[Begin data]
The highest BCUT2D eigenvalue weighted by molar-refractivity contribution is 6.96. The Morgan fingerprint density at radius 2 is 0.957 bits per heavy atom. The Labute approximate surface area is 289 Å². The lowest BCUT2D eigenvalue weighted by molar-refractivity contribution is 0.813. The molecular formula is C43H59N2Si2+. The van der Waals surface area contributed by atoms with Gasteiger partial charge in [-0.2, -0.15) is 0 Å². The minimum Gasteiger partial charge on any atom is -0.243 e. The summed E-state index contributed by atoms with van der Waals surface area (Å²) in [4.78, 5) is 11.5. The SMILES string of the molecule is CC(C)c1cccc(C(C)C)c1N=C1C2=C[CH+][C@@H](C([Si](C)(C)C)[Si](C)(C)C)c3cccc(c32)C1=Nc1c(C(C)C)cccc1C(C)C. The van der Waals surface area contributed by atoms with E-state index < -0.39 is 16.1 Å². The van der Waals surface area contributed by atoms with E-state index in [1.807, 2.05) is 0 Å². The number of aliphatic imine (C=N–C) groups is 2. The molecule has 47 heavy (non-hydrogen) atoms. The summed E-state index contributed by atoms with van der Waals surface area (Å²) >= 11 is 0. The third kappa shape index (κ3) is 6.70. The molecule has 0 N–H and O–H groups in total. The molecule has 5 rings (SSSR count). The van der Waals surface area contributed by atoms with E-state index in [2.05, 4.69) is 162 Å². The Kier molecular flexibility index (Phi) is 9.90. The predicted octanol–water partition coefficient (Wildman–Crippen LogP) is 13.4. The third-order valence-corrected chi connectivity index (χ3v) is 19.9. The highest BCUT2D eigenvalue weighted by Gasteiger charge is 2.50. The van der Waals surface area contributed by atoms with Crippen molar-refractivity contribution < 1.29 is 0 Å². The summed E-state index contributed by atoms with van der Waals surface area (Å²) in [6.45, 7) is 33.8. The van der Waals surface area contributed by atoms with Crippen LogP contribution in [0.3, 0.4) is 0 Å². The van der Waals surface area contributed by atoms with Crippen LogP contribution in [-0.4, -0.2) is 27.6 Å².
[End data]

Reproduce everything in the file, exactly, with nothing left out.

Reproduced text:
The highest BCUT2D eigenvalue weighted by molar-refractivity contribution is 6.96. The Morgan fingerprint density at radius 2 is 0.957 bits per heavy atom. The Labute approximate surface area is 289 Å². The lowest BCUT2D eigenvalue weighted by molar-refractivity contribution is 0.813. The molecular formula is C43H59N2Si2+. The van der Waals surface area contributed by atoms with Gasteiger partial charge in [-0.2, -0.15) is 0 Å². The minimum Gasteiger partial charge on any atom is -0.243 e. The summed E-state index contributed by atoms with van der Waals surface area (Å²) in [4.78, 5) is 11.5. The SMILES string of the molecule is CC(C)c1cccc(C(C)C)c1N=C1C2=C[CH+][C@@H](C([Si](C)(C)C)[Si](C)(C)C)c3cccc(c32)C1=Nc1c(C(C)C)cccc1C(C)C. The van der Waals surface area contributed by atoms with E-state index < -0.39 is 16.1 Å². The van der Waals surface area contributed by atoms with E-state index in [1.807, 2.05) is 0 Å². The number of aliphatic imine (C=N–C) groups is 2. The molecule has 47 heavy (non-hydrogen) atoms. The summed E-state index contributed by atoms with van der Waals surface area (Å²) >= 11 is 0. The third kappa shape index (κ3) is 6.70. The molecule has 0 N–H and O–H groups in total. The molecule has 5 rings (SSSR count). The van der Waals surface area contributed by atoms with E-state index in [2.05, 4.69) is 162 Å². The Kier molecular flexibility index (Phi) is 9.90. The predicted octanol–water partition coefficient (Wildman–Crippen LogP) is 13.4. The third-order valence-corrected chi connectivity index (χ3v) is 19.9. The highest BCUT2D eigenvalue weighted by Gasteiger charge is 2.50. The van der Waals surface area contributed by atoms with Crippen molar-refractivity contribution < 1.29 is 0 Å². The summed E-state index contributed by atoms with van der Waals surface area (Å²) in [6.45, 7) is 33.8. The van der Waals surface area contributed by atoms with Crippen LogP contribution in [0.3, 0.4) is 0 Å². The van der Waals surface area contributed by atoms with Crippen LogP contribution in [-0.4, -0.2) is 27.6 Å².